Now, he’s campaigning for the Dist. 3 seat on the Warwick School Committee to bring transparency to the Warwick School District’s governance and bring the community into the decision-making process.
WarwickPost.com asked Smith a series of questions including a few new ones and a number asked of each School Committee candidate. Here are Smith’s answers:
1) Your Facebook page says you want the Warwick school system to return to the desirable district it once was. Can you describe what you mean by that and what you intend to do to bring it about?
When my wife (Kelly) and I were looking to buy a house we targeted Warwick and specifically Potowamut – in large part because of the great reputation the schools had. That reputation no longer exists; in fact it seems to be somewhat the opposite now – it is well known that the school committee, teachers, and City Council do not work together and that there is open hostility among these groups.
This upcoming election affords the city the opportunity to re-set expectations and re-establish working relationships. There will potentially be three new members of the committee which could change the entire outlook for the future.
2) Other than that, why are you interested in serving on the School Committee? What do you hope to accomplish there? What would you like to change?
I’m running out of a sense of civic duty. I, like many others, have stood up at public comment and complained to the SC about various topics. Complaining and publicly voicing discontent serves a valuable purpose: it raises awareness. It now becomes necessary for all of us to shift our focus to moving forward and that change in mindset is one of the first things I’d like to implore everyone to do; I’ll try to lead by example. In addition, the budget needs to be thoroughly reviewed to see where we can cut spending without decimating one department/discipline, like we currently see with the custodian staff. I’d like to bring more transparency to the decision making process and I’d like for the SC to openly ask for feedback and input – in appropriate situations – from teachers/parents/citizens prior to making decisions.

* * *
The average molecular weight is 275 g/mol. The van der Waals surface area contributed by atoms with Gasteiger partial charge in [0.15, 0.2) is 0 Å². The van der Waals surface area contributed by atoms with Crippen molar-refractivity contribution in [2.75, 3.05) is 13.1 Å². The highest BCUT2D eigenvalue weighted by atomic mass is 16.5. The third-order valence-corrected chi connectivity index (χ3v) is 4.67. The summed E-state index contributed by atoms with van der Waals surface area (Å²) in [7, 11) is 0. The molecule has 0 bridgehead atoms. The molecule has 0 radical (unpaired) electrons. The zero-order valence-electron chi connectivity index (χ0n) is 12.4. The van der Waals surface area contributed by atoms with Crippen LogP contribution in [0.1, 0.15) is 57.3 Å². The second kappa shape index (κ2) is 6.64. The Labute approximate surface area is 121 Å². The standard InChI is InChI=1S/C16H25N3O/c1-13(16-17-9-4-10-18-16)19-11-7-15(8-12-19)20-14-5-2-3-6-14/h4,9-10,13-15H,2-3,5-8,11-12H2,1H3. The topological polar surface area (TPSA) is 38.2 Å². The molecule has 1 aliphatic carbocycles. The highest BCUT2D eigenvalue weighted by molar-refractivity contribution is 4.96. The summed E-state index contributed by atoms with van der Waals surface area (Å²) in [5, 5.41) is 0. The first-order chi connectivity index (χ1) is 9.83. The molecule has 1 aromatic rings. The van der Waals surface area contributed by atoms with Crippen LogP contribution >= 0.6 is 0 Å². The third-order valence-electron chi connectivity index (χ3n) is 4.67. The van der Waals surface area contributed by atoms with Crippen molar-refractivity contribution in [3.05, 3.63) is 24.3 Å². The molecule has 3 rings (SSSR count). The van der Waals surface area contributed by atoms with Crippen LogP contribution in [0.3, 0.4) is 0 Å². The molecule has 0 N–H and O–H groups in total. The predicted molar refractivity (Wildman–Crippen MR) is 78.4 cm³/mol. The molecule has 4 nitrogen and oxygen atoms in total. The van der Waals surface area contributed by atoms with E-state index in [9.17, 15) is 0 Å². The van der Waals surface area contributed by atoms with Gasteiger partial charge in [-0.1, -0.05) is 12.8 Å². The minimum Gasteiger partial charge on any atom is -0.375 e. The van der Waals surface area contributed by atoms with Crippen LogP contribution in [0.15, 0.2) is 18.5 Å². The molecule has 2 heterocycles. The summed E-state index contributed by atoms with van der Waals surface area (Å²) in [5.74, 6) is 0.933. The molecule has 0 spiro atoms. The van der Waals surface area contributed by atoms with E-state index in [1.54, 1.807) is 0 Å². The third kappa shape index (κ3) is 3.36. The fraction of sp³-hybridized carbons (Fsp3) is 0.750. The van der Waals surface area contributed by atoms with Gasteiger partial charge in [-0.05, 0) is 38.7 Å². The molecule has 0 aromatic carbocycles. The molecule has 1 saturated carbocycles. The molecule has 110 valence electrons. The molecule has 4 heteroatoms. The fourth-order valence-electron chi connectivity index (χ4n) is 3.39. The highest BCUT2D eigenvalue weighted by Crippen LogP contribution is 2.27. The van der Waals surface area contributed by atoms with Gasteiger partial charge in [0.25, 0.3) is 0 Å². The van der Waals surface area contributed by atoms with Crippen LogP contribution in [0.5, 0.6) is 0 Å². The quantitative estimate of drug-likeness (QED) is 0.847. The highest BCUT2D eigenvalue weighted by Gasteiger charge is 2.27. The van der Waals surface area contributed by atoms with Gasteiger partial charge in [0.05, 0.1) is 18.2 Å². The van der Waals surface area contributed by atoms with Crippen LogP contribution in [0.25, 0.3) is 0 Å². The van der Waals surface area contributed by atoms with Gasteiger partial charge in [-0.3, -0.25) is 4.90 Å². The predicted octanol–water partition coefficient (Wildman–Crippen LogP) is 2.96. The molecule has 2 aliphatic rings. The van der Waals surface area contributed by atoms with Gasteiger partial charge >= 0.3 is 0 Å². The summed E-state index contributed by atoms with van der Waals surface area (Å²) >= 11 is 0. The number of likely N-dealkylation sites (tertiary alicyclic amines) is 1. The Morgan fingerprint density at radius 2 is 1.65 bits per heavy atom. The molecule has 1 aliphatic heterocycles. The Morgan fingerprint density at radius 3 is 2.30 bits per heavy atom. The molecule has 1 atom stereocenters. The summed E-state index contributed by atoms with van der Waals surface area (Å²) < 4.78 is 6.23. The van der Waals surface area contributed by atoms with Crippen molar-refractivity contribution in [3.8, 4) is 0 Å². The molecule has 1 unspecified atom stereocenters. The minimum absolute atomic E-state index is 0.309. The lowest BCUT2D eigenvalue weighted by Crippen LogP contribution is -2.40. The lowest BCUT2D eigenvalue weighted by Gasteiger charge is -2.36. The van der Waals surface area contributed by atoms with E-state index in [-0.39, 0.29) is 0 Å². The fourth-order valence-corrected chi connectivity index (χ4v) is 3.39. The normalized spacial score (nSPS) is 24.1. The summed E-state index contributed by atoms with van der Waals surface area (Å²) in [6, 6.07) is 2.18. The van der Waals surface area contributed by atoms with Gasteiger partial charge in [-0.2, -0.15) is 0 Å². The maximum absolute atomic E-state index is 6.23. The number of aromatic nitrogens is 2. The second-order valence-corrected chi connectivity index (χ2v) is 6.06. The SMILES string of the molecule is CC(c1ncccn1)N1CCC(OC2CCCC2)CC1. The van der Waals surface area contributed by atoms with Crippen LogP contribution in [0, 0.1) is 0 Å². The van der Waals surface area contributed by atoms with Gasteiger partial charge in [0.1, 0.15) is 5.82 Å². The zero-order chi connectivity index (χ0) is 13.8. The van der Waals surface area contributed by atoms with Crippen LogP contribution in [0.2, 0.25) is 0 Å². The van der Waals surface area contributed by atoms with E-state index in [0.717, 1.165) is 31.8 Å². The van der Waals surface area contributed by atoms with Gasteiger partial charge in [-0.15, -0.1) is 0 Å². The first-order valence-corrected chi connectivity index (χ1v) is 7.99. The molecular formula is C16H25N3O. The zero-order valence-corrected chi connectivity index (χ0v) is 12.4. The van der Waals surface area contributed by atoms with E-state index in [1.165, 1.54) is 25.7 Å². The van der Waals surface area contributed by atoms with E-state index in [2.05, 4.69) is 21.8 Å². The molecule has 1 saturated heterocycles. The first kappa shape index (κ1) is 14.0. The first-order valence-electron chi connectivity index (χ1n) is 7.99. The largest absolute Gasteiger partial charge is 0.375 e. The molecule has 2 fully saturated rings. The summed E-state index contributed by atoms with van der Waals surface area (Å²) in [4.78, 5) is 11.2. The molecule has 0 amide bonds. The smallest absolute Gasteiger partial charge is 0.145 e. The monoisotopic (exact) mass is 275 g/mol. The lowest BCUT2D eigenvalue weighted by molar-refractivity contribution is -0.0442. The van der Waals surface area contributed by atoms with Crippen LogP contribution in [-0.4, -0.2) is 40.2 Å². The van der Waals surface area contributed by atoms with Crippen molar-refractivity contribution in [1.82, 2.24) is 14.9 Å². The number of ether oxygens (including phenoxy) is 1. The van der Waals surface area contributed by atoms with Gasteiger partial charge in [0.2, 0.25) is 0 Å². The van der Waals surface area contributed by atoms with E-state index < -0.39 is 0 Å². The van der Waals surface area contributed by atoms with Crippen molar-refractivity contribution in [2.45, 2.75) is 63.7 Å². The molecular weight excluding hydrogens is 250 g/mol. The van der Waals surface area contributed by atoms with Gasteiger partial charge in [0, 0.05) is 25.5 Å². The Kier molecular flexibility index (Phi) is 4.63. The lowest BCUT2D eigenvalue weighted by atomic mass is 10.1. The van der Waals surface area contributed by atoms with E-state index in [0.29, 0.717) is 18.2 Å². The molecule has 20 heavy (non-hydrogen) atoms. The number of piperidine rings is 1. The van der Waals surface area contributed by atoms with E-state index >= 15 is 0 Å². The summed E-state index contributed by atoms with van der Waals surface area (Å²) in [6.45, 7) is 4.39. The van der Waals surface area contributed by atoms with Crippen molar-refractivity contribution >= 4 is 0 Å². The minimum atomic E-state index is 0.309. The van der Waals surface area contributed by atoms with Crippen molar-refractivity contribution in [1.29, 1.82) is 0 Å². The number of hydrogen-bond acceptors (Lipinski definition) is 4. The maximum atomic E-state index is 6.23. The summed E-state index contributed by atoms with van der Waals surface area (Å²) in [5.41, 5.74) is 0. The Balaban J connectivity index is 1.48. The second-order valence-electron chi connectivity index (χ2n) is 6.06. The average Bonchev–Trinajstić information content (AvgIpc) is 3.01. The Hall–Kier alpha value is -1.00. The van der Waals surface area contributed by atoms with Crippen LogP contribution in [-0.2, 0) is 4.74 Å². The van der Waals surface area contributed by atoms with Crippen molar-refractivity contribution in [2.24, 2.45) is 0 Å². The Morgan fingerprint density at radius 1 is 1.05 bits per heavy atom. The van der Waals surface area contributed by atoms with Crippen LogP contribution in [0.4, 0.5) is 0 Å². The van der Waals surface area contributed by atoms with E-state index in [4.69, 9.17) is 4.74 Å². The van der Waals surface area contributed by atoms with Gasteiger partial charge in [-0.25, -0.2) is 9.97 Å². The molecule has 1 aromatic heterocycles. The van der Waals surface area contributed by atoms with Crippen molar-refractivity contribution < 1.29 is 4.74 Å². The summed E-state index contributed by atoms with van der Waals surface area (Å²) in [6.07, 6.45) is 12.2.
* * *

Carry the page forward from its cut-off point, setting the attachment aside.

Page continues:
3) The School Department cut $750,000 from its budget to make up for about $6 million it didn’t receive from the City Council this year – what do you think of this cost saving measure? Was there another non-contractual expense you could have cut instead?
I, along with everyone I’ve spoken with, do not think this was a prudent decision. It appears that the SC looked at singular line items on the budget and tried to cut groups of spending as opposed to digging into the underlying schedules. Instead of eliminating a significant amount of the custodial workforce, why not try eliminating one position per department among all departments? This way, although unpleasant, the work of only one/two positions within a group would need to be absorbed.
4) City Councilors attend School Committee meetings. Why has that not resulted in better communication between the two bodies? Why didn’t the boards meet about the budget ahead of time this year?
Simply attending meetings will not result in anything positive unless there is follow through afterwards. The meetings are more informational where proposals are presented and voted on. No meaningful dialogue occurs, as the forum for discussion is intended to be in the days leading up to the meeting. Public comment is a one-sided mechanism of communication. So, if the two groups are going to work together, conversations need to be had outside of the meetings.